In behind the raspberry bushes is a special place, a place Abby doesn't trust to just anyone. Then she looks through a knothole in the fence and right into a blue, blue eye. A toy tractor appears on her side of the fence and she pokes her little brother's stuffed blue monkey into the hole. The next morning she finds it with its tail ripped off. Who does the blue eye belong to?
Seven-year-old Christina desperately wants a dog. When she visits a kennel with her parents, she comes home with Prince, a greyhound recently retired from his champion racing career. Christina is thrilled and spends all her time with her new pal. They are like two peas in a pod. But one day, when Prince is left alone in the backyard, he escapes. Christina's mother searches everywhere for him only to find him at the schoolyard gate waiting for Christina. Promising never to leave him alone in the backyard again, her father brings home a little Chihuahua named Chancho. Now Prince will always have a companion to play with.
Bad weather, bugs and boredom -- DJ and the boys in Camp Lots-o-Fun's cabin six are starting to call it Camp Not-so-Fun. To make matters worse, one of the boys has it in for DJ. But DJ isn't about to let that bother him. His lively imagination and wit ensure there's never a dull moment. A bear in the woods, monsters in the lake and a hermit's ghost make for a week at summer camp that none of the boys in cabin six will soon forget.
Sara loves her grandmother's bakery. It's a special place-not only because of its delicious Japanese buns and pastries. She enjoys spending time with her obaachan, her grandmother. But things aren't going well for the bakery. When the bakery's lucky cat statue goes missing, Sara wonders if the bakery's luck is gone for good. But then a mysterious cat appears in the backyard one night and inspires a plan. With the help of her friend, Jake, Sara just might find the statue and restore the bakery's lost luck.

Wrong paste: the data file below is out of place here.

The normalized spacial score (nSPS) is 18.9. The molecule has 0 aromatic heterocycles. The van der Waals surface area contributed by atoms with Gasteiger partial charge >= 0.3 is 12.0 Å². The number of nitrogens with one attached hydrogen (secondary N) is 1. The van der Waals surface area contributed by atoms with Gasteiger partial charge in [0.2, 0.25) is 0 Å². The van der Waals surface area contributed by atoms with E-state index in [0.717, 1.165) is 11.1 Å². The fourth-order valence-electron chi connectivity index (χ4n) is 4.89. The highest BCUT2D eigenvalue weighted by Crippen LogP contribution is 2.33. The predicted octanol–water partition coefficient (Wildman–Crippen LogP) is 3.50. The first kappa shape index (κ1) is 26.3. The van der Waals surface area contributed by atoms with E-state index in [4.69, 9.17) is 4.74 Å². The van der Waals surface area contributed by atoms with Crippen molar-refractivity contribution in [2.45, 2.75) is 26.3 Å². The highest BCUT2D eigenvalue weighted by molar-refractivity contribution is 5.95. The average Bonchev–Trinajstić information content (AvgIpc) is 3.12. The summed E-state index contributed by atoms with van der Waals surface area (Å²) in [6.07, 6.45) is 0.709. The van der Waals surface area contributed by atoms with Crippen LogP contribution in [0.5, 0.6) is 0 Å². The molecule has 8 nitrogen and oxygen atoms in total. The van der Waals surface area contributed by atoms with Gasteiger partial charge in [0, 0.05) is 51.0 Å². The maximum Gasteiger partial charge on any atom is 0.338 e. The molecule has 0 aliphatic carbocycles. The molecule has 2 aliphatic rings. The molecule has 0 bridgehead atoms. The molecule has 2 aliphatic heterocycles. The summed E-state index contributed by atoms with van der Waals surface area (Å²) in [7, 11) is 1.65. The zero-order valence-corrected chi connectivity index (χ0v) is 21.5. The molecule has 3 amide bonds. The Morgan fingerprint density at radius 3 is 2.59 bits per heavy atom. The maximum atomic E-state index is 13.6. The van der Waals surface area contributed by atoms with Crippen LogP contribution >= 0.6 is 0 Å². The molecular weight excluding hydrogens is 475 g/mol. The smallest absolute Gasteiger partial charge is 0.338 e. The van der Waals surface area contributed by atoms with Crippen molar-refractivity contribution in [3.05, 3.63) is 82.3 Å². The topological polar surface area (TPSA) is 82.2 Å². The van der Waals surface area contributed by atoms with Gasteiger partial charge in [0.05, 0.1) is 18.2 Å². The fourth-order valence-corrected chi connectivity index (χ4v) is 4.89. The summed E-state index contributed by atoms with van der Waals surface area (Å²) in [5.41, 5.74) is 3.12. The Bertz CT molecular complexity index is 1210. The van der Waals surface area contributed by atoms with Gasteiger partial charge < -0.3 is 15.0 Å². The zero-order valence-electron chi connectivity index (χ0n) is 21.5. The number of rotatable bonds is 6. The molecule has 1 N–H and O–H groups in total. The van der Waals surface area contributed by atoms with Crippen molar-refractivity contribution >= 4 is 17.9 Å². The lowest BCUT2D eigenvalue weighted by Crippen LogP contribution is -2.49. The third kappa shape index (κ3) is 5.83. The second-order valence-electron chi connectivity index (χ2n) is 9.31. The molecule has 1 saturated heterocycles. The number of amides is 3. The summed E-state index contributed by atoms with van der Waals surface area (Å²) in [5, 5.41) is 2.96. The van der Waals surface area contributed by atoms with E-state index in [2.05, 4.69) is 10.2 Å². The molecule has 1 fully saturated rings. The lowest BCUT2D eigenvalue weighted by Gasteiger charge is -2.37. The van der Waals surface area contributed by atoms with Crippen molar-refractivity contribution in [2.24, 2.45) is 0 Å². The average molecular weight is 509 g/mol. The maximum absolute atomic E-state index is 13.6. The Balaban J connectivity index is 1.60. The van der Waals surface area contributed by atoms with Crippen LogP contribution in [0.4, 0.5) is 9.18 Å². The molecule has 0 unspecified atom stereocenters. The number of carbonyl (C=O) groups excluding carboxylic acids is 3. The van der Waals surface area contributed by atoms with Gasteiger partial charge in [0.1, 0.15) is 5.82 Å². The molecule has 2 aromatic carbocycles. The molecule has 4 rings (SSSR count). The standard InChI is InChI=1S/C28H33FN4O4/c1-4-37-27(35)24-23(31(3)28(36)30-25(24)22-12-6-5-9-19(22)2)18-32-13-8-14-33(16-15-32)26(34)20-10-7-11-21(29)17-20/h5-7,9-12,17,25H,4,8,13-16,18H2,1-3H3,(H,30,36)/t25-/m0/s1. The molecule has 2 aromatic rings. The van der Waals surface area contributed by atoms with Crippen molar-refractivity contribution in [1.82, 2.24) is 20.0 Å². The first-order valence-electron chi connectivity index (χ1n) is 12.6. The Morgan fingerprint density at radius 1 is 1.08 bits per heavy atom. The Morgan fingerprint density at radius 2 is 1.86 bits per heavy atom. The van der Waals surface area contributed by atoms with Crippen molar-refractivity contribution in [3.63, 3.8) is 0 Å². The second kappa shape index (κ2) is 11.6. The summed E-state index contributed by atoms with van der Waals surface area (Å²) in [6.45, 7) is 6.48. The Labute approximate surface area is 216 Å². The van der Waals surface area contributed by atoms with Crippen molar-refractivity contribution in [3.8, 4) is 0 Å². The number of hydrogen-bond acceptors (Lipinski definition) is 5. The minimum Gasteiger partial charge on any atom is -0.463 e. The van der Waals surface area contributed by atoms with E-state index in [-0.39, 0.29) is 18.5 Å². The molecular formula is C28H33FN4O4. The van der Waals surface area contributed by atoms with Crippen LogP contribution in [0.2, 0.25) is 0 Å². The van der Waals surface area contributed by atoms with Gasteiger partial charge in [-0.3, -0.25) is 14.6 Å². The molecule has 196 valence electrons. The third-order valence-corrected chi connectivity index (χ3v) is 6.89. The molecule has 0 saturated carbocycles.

In Justine McKeen, Pooper Scooper, the third book in the Justine McKeen series, Justine gets her friends to help her clean up the dog poop in the park across from the school board's offices in an effort to get the attention of the superintendent of schools. She hopes the efforts of her crew of cheerful pooper scoopers will help get the superintendent to see that bringing their school librarian back to work is the right thing to do.
Jamie loves sharks. He reads about them. He talks about them. Sometimes he even pretends to be a shark. Too bad no one else wants to join his Shark Club. His peers and parents are quickly growing tired of his current obsession. When Jamie's teacher, Mr. Claxton, brings in a new class pet, Jamie is put in charge. But Jamie has an accident while feeding it, and everyone becomes upset with him. He needs to find a way to make things right. In the end, he comes up with a solution that pleases both his teacher and classmates, a solution that also gives Jamie an opportunity to share his newest obsession--lizards.
Seven-year-old Leland has trouble writing, but he loves drawing. He so dislikes his teacher that he conjures up Delilah, an imaginary seeing-eye dog to help him into class each day. When a neighborhood painter recognizes Leland's gifts as an artist, Leland grows more confident about the world as he uniquely sees it. And when his family's cat goes missing, it is Leland's keen observation skills that lead to finding him. Leland's newfound confidence helps him both confront and sympathize with his teacher, who only wishes Leland could be a bit more focused.
Jack loves and misses his bus-driving grandfather. When Grandpa Nod got sick, Jack's mother said eight-year-old Jack was too young to visit his grandfather in hospital. When Grandpa Nod died, Jack's mother said Jack was too young to go to the funeral. One day after school, Jack gets on the wrong bus. To his surprise he discovers Grandpa Nod is in the driver's seat of the empty bus. Grandpa Nod takes him to all the places Jack was too young to go-the hospital, the funeral home and the cemetery. By the end of the ride, Jack has had the chance to tell his grandfather how much he misses him. And with his birthday coming soon, Jack receives a very special gift-Grandpa Nod's bus schedules. So even if he does get on the wrong bus, Jack will always be able to find his way home.